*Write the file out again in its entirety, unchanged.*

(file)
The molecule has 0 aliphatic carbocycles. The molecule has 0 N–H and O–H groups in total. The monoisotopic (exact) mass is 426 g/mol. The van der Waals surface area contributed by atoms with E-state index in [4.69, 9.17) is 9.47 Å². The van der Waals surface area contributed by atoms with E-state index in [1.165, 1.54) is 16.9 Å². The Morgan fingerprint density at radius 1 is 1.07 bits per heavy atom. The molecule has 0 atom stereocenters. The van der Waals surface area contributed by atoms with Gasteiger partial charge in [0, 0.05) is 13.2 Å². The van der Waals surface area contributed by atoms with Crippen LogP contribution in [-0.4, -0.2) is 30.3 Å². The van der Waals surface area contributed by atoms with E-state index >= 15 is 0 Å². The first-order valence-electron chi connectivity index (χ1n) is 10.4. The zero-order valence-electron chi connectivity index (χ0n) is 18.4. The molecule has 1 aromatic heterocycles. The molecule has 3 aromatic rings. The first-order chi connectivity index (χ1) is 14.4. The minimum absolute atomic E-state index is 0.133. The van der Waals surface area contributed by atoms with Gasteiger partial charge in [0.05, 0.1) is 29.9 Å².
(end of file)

The molecule has 0 aliphatic carbocycles. The molecule has 0 N–H and O–H groups in total. The monoisotopic (exact) mass is 426 g/mol. The van der Waals surface area contributed by atoms with E-state index in [4.69, 9.17) is 9.47 Å². The van der Waals surface area contributed by atoms with E-state index in [1.165, 1.54) is 16.9 Å². The Morgan fingerprint density at radius 1 is 1.07 bits per heavy atom. The molecule has 0 atom stereocenters. The van der Waals surface area contributed by atoms with Gasteiger partial charge in [0, 0.05) is 13.2 Å². The van der Waals surface area contributed by atoms with Crippen LogP contribution in [-0.4, -0.2) is 30.3 Å². The van der Waals surface area contributed by atoms with E-state index >= 15 is 0 Å². The first-order valence-electron chi connectivity index (χ1n) is 10.4. The zero-order valence-electron chi connectivity index (χ0n) is 18.4. The molecule has 1 aromatic heterocycles. The molecule has 3 aromatic rings. The first-order chi connectivity index (χ1) is 14.4. The minimum absolute atomic E-state index is 0.133. The van der Waals surface area contributed by atoms with Gasteiger partial charge in [0.05, 0.1) is 29.9 Å².